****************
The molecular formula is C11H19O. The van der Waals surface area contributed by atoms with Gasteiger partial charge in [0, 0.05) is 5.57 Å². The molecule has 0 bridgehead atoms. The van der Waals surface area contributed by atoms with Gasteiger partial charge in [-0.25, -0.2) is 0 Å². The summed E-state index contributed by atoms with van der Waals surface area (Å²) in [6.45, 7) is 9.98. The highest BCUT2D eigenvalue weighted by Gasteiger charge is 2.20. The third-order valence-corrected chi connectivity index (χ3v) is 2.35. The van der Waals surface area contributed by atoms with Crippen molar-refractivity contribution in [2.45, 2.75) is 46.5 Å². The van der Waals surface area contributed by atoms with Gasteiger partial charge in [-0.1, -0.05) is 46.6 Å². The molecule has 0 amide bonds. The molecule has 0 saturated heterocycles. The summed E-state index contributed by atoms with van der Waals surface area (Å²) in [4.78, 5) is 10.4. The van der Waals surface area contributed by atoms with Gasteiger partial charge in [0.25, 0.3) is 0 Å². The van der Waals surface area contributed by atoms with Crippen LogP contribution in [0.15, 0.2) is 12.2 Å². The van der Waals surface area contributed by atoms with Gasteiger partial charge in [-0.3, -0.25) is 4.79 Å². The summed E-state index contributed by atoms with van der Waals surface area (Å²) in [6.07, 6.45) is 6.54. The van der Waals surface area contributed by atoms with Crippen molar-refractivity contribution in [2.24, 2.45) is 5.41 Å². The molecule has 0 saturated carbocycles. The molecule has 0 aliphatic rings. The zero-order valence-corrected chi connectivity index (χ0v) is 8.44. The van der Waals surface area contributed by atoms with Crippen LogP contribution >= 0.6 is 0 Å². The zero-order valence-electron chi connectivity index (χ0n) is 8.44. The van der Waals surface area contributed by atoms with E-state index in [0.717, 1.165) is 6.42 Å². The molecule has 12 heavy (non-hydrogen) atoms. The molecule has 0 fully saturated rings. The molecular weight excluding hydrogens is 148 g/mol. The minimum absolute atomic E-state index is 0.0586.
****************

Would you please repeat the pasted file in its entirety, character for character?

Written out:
The molecular formula is C11H19O. The van der Waals surface area contributed by atoms with Gasteiger partial charge in [0, 0.05) is 5.57 Å². The molecule has 0 bridgehead atoms. The van der Waals surface area contributed by atoms with Gasteiger partial charge in [-0.25, -0.2) is 0 Å². The summed E-state index contributed by atoms with van der Waals surface area (Å²) in [6.45, 7) is 9.98. The highest BCUT2D eigenvalue weighted by Gasteiger charge is 2.20. The third-order valence-corrected chi connectivity index (χ3v) is 2.35. The van der Waals surface area contributed by atoms with Crippen molar-refractivity contribution in [2.45, 2.75) is 46.5 Å². The van der Waals surface area contributed by atoms with Gasteiger partial charge in [-0.1, -0.05) is 46.6 Å². The molecule has 0 amide bonds. The molecule has 0 saturated heterocycles. The summed E-state index contributed by atoms with van der Waals surface area (Å²) in [4.78, 5) is 10.4. The van der Waals surface area contributed by atoms with Gasteiger partial charge in [0.25, 0.3) is 0 Å². The van der Waals surface area contributed by atoms with Crippen LogP contribution in [0.15, 0.2) is 12.2 Å². The van der Waals surface area contributed by atoms with Gasteiger partial charge in [-0.3, -0.25) is 4.79 Å². The summed E-state index contributed by atoms with van der Waals surface area (Å²) in [6.07, 6.45) is 6.54. The van der Waals surface area contributed by atoms with Crippen molar-refractivity contribution in [2.24, 2.45) is 5.41 Å². The molecule has 0 saturated carbocycles. The molecule has 0 aliphatic rings. The zero-order valence-corrected chi connectivity index (χ0v) is 8.44. The van der Waals surface area contributed by atoms with Crippen LogP contribution >= 0.6 is 0 Å². The zero-order valence-electron chi connectivity index (χ0n) is 8.44. The van der Waals surface area contributed by atoms with E-state index in [0.717, 1.165) is 6.42 Å². The molecule has 12 heavy (non-hydrogen) atoms. The molecule has 0 fully saturated rings. The molecular weight excluding hydrogens is 148 g/mol. The minimum absolute atomic E-state index is 0.0586.